The View From the Couch: Minor Mitch Blitz 

There's been a mini-boom of sorts for the Gov., Mitch Daniels, recently. Two national columns make such a blip, reveal a pulse of interest. That both notices are puff pieces is almost beside the point, though the puffery is the point of this posting. The first notice was a column by Jill Lawrence who writes for politicsdaily, a website edited by a ND grad, Melinda Henneberger, which gets cited fairly often, though Lawrence's column is just the sort of punditry which is as much PR as politics, or politics as Public Relations. I have been writing for decades now about the pundit-industrial complex, the offset of the military-industrial complex, where former political operatives leave government and reappear as political commentators on major networks and cable stations. This has been happening for decades and is now so entrenched it seems a requirement for a job, a former position in Washington, so you can talk about the people who use to pay you.

Eisenhower's famous remark in 1961 about the military-industrial complex was a bit more far reaching, citing the collusion of the two industries, the military and industry, where former generals became current executives in arms and aerospace industries. Now there seems to be a complete collusion of media and government, where personalities interchange so frequently no one much notices anymore or pays attention. Sarah Palin becomes a paid analyst for Fox, etc. Of course, Fox News is run by a former political operative.

So, at this point, such connections are a yawn. And you don't have to be a former politico to catch the virus, you can live the Washington life and be married to a former editor of Governing, and a current editor of its website,, which bills itself as "connecting America's leaders." It's one of the those mags that only toilers in government ever see. It pays a lot of attention to governors.

And forgive me for thinking that is why Jill Lawrence pays attention to Indiana's own Mitch Daniels. So begins the puffery. (You can find it at It appeared 2/24/10). "Nobody would mistake Daniels for a liberal," she writes, without her tongue in her cheek. She glosses over his career as a guy who keeps failing upward (after his really smart stint as George W. Bush's budget director and wants us to think he's a flexible conservative free-marketeer by noting, "His administration last year fired IBM and took back control of the state's welfare program, an acknowledgment that privatization, a conservative shibboleth was failing." Except, of course, Mitch didn't acknowledge that; he had an outright rebellion on his hands and had to abandon the sinking IBM ship.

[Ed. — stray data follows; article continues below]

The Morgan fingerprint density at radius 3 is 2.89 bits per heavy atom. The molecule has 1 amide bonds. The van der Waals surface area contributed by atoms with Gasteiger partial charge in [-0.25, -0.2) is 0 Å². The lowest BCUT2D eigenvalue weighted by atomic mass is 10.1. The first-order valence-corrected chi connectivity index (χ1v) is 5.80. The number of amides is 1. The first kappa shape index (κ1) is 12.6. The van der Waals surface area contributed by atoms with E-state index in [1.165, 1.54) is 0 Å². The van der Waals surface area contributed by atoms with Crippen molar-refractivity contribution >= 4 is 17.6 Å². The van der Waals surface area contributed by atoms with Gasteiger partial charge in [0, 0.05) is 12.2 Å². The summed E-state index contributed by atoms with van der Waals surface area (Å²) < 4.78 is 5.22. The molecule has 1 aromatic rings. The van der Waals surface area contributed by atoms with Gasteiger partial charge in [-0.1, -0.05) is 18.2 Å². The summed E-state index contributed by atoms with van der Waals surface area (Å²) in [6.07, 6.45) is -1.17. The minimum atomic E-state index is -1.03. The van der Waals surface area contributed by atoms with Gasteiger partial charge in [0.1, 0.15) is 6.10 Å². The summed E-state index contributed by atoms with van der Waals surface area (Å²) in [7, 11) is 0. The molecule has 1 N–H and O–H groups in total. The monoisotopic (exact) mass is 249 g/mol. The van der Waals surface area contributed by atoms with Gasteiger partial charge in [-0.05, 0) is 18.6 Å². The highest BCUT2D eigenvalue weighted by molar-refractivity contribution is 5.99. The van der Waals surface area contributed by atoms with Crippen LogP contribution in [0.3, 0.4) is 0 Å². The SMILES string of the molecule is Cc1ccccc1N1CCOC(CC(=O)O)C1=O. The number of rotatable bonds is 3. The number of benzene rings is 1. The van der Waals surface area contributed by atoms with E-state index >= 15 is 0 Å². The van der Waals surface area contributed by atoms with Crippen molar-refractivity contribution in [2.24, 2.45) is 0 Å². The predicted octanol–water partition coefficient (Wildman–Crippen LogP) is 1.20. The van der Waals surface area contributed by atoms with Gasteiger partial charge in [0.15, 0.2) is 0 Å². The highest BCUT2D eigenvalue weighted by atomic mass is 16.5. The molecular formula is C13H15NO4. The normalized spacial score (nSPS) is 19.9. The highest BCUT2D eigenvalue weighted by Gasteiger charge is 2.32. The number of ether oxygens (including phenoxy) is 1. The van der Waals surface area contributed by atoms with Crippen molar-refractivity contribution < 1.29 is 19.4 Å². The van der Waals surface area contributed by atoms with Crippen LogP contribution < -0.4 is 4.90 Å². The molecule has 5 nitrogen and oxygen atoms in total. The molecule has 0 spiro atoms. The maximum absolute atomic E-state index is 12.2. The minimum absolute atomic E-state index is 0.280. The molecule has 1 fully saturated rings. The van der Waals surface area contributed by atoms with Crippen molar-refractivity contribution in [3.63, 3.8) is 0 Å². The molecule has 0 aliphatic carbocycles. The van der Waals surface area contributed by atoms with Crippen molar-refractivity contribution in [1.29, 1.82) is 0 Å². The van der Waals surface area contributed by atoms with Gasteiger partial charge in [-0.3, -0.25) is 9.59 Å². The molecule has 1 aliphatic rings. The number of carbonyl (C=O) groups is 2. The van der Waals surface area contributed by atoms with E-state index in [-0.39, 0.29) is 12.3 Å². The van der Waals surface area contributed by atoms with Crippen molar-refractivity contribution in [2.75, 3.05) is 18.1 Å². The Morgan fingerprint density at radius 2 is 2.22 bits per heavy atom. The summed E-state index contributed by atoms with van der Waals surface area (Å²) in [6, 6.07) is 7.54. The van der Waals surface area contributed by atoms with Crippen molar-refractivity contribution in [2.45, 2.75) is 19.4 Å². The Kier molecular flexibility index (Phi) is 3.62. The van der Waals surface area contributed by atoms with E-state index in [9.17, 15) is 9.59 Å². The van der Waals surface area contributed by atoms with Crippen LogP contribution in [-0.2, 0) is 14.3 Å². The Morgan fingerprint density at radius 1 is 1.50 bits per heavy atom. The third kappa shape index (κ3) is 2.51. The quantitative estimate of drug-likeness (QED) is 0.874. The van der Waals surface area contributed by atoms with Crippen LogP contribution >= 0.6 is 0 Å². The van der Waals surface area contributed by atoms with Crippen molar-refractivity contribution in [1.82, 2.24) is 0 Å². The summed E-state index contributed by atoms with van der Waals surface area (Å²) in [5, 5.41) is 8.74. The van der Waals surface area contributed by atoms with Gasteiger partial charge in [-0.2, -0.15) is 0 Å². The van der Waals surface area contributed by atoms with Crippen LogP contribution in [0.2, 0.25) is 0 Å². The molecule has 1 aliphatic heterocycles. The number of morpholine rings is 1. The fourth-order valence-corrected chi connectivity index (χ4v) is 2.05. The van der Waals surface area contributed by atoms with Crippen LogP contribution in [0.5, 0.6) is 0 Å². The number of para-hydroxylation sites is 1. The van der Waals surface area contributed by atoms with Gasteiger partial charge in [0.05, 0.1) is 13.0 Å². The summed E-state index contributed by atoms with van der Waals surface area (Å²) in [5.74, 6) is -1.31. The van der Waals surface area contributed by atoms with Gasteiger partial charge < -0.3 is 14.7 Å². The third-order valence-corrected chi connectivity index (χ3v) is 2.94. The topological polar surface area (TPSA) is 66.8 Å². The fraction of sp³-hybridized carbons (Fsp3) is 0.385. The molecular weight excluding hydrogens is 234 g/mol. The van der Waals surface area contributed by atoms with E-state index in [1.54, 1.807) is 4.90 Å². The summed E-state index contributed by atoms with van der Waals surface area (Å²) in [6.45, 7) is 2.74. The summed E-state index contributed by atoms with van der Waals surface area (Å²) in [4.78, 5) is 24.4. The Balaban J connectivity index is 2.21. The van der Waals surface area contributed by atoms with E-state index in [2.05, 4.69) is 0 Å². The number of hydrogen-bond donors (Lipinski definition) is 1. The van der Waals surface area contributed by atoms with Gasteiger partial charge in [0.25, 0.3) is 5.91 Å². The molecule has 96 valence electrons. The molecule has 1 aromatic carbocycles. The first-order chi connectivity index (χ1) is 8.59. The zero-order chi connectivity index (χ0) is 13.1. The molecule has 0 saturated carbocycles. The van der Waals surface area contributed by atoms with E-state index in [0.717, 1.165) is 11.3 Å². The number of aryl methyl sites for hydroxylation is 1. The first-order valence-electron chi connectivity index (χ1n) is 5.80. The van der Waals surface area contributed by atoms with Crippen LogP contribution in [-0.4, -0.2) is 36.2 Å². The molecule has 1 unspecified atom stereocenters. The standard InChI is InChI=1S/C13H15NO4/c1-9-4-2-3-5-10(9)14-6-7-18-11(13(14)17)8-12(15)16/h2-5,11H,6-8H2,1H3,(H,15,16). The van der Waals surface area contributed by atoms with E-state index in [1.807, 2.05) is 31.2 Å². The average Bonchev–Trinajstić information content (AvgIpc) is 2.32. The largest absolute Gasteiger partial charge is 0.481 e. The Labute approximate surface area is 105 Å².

But why expect actual journalism in this sort of puffery? Then there's the case of Ross Douthat's even more smarmy column, which appeared on March 1, in the New York Times. Douthat is the conservative replacement for Bill Kristol when he departed the Times' op-ed page. Douthat has published an embarrassing memoir (you can find the embarrassing parts on the web) and is in that small pool of young conservative writers who vault to prominence when selected by a powerful publication to fill a quota and that's his job at the Times. To be conservative. He is in every way pedestrian. He gushes about Mitch. (I presume he read Lawrence's piece, which gave him the idea and the ideas.) He writes, "And he's been a pragmatic free-marketeer, rather than a strict ideologue. His controversial decision to lease the Indiana toll road reaped $3.8 billion for the state. But when an attempt to outsource welfare enrollment went awry, Daniels yanked the system back into the public sector." How's that 3.8 Billion looking now, Mitch, after you and your buddies so wisely invested it? Selling assets for investments was at the heart of the economic collapse, stemmed only by handouts from the American taxpayer throughout the country. Of course, only wild opposition forced Mitch to limit the damage he's been able to do and foil his wishes to completely mimic his betters on Wall Street. But national journalism of the Lawrence/Douthat type is only the sucking-up sort.

What will keep Mitch's national ambitions at bay is his shortness and lack of substantial hair. It is that cultural bias that brings him back to earth, and to future elections in Indiana (excepting, perhaps, the veep nomination), not the delusional praise of two journalistic players on the east coast.

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William O'Rourke

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